After all, unless ALL of the required evidentiary elements are there, then, legally speaking, there is no offense, and no lawful charge, prosecution, or conviction, is legally possible or justified. So, just exactly WHICH of the 10 would allow the officer to properly and legally make the allegation, even though the prosecutor could never legally and lawfully PROVE the offense in court?

This is precisely the problem with ANY malum prohibitum offense, the lack of articulable facts and evidence to fully support reasonable suspicion or probable cause that ALL of the required statutory elements of the offense exist. The major difference between malum prohibitum and malum in se offenses being that, in a REAL crime, there is the potential to prove an actual injury to some specific person, their rights, or their property, as the result of intent or negligence. The complaint by some party that they are the victim of an actual provable injury caused by the accused individual, in and of itself, is entirely sufficient to provide the required reasonable suspicion or probable cause to believe that at least some sort of criminal activity has more than likely occurred. However, in a malum prohibitum allegation, there is no complaining party that can provide actual evidence that they sustained any provable injury in order to provide that level of reasonableness.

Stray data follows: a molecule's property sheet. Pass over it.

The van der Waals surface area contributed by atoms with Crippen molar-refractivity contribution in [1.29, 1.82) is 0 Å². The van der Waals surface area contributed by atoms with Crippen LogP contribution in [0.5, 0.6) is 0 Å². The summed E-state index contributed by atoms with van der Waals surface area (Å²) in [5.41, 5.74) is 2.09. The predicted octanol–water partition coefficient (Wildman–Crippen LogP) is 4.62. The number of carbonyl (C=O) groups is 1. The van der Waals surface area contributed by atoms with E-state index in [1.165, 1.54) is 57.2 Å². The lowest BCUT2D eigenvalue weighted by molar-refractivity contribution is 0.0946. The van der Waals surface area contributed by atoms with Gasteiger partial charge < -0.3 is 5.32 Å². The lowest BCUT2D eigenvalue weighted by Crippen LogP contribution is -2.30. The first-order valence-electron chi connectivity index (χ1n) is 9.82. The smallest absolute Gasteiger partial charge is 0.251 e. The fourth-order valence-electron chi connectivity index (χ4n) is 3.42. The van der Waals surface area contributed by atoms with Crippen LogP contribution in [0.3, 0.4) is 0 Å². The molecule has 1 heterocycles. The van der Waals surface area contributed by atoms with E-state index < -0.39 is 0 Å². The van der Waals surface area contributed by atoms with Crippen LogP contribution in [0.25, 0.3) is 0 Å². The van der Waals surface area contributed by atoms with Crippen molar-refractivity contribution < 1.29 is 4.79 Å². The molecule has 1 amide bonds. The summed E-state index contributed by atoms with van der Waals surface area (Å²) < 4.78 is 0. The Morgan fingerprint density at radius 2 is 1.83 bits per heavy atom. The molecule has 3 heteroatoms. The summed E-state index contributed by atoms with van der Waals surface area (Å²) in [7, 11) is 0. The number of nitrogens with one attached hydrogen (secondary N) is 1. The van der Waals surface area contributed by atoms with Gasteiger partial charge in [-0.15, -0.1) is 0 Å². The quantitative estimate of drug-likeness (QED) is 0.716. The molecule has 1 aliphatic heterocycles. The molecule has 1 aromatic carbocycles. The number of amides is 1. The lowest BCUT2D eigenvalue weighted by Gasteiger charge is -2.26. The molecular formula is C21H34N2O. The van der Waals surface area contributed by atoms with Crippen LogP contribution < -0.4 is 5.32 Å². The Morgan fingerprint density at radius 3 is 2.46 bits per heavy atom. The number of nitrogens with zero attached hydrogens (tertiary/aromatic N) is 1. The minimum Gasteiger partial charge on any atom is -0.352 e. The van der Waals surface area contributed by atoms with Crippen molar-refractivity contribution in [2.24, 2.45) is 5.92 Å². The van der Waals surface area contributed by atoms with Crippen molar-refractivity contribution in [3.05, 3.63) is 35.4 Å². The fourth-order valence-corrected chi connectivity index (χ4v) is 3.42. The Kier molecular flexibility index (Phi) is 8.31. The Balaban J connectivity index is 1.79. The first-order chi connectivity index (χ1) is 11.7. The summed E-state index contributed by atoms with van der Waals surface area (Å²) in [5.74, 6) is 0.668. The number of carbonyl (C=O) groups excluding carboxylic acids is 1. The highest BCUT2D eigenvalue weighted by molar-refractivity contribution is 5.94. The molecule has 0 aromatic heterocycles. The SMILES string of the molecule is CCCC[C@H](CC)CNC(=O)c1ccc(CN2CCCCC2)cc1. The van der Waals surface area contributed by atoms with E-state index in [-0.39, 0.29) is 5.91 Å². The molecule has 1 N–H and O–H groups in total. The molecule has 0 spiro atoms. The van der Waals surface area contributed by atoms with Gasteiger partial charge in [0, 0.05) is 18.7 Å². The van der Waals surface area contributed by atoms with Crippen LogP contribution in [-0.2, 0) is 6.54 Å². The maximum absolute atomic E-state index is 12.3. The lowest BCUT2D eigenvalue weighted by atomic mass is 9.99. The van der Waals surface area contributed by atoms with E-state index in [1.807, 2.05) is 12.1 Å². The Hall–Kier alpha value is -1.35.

Therefore, we can reasonably conclude that, where no articulable facts and evidence can prove a complaint of palpable injury to persons or property, virtually all malum prohibitum offenses and sanctions are completely unconstitutional on their face, and are a denial of our individual right of due process and to be free from unreasonable searches and seizures ab initio because they afford the means for easy abuse by law enforcement officers and the STATE while providing no reliable and non-subjective manner in which to reasonably provide articulable facts supporting reasonable suspicion or probable cause so as to fully protect the individual rights of an accused individual.